The Pareto criterion or unanimity criterion is a basic criterion for evaluating voting systems. It can be defined in this way:
If every voter prefers alternative X over alternative Y, then the system prefers X over Y
This criterion is important in the context of Arrow's impossibility theorem.
Virtually every devised election method satisfies this criterion. An example of a method which would fail it would be Random Candidate, where some candidate is elected at random, regardless of the submitted votes.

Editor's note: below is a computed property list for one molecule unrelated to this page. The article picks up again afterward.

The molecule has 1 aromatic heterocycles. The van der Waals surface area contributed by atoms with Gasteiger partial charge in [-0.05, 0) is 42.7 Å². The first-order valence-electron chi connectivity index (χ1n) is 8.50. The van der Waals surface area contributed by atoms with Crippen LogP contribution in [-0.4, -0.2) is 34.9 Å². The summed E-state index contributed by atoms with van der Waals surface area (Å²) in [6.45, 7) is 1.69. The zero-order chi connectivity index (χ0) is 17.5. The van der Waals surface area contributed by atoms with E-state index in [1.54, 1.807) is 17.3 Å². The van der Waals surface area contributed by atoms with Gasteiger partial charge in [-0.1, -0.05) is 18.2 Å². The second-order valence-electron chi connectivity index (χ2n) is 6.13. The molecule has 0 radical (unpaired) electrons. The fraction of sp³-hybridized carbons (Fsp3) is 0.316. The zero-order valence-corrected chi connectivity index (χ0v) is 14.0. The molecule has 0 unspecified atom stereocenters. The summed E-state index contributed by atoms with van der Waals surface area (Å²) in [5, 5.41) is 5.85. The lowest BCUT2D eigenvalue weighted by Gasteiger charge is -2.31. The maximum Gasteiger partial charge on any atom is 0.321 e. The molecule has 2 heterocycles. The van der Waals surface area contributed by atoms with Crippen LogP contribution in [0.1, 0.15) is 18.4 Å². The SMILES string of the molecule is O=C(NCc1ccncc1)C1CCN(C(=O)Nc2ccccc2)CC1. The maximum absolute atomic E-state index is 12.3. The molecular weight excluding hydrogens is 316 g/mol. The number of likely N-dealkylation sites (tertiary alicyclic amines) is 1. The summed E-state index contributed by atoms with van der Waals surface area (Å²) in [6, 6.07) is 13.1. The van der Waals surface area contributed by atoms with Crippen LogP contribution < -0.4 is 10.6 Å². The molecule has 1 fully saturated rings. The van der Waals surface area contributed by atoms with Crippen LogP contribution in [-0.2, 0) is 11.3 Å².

A second, stronger variation of the criterion (meaning it implies the first variation of the criterion as well) is "if at least one voter prefers X over Y, and no voters prefer Y over X, then the system prefers X over Y."
Independence of Pareto-dominated alternatives (IPDA) says that if one option (X) wins an election, and a new alternative (Y) is added, X will win the election if Y is Pareto-dominated (using the second version of the criterion).
The Pareto criterion is Hare-PSC in the single-winner case.